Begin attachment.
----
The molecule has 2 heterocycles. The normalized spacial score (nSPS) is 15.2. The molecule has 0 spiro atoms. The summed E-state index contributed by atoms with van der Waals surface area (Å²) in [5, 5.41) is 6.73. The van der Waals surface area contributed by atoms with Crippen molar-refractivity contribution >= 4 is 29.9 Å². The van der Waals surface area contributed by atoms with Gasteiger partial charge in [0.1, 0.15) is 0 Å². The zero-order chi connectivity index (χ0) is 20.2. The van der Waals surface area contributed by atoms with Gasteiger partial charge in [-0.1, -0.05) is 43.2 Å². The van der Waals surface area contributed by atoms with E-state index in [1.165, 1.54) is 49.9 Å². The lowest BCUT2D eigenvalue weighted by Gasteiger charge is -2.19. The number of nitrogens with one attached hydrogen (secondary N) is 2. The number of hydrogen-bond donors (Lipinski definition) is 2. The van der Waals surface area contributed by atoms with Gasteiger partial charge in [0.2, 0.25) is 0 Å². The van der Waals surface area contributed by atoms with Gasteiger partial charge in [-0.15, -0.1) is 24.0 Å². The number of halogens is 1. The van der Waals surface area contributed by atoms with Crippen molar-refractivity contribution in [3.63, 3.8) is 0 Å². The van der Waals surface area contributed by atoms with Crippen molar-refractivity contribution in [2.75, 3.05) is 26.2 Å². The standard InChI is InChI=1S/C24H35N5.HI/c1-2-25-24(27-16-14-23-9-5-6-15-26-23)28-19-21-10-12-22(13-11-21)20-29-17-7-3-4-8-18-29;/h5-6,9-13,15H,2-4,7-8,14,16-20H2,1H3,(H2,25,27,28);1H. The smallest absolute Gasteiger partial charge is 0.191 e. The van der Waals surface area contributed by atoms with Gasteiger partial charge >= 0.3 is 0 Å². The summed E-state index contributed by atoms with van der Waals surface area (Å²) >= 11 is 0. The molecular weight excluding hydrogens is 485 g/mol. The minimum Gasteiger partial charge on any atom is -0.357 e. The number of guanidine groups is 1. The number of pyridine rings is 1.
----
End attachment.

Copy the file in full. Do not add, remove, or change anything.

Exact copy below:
The molecule has 2 heterocycles. The normalized spacial score (nSPS) is 15.2. The molecule has 0 spiro atoms. The summed E-state index contributed by atoms with van der Waals surface area (Å²) in [5, 5.41) is 6.73. The van der Waals surface area contributed by atoms with Crippen molar-refractivity contribution >= 4 is 29.9 Å². The van der Waals surface area contributed by atoms with Gasteiger partial charge in [0.1, 0.15) is 0 Å². The zero-order chi connectivity index (χ0) is 20.2. The van der Waals surface area contributed by atoms with Gasteiger partial charge in [-0.1, -0.05) is 43.2 Å². The van der Waals surface area contributed by atoms with E-state index in [1.165, 1.54) is 49.9 Å². The lowest BCUT2D eigenvalue weighted by Gasteiger charge is -2.19. The number of nitrogens with one attached hydrogen (secondary N) is 2. The number of hydrogen-bond donors (Lipinski definition) is 2. The van der Waals surface area contributed by atoms with Gasteiger partial charge in [0.2, 0.25) is 0 Å². The van der Waals surface area contributed by atoms with Gasteiger partial charge in [-0.15, -0.1) is 24.0 Å². The number of halogens is 1. The van der Waals surface area contributed by atoms with Crippen molar-refractivity contribution in [3.63, 3.8) is 0 Å². The van der Waals surface area contributed by atoms with Crippen molar-refractivity contribution in [2.75, 3.05) is 26.2 Å². The standard InChI is InChI=1S/C24H35N5.HI/c1-2-25-24(27-16-14-23-9-5-6-15-26-23)28-19-21-10-12-22(13-11-21)20-29-17-7-3-4-8-18-29;/h5-6,9-13,15H,2-4,7-8,14,16-20H2,1H3,(H2,25,27,28);1H. The smallest absolute Gasteiger partial charge is 0.191 e. The van der Waals surface area contributed by atoms with Gasteiger partial charge >= 0.3 is 0 Å². The summed E-state index contributed by atoms with van der Waals surface area (Å²) >= 11 is 0. The molecular weight excluding hydrogens is 485 g/mol. The minimum Gasteiger partial charge on any atom is -0.357 e. The number of guanidine groups is 1. The number of pyridine rings is 1.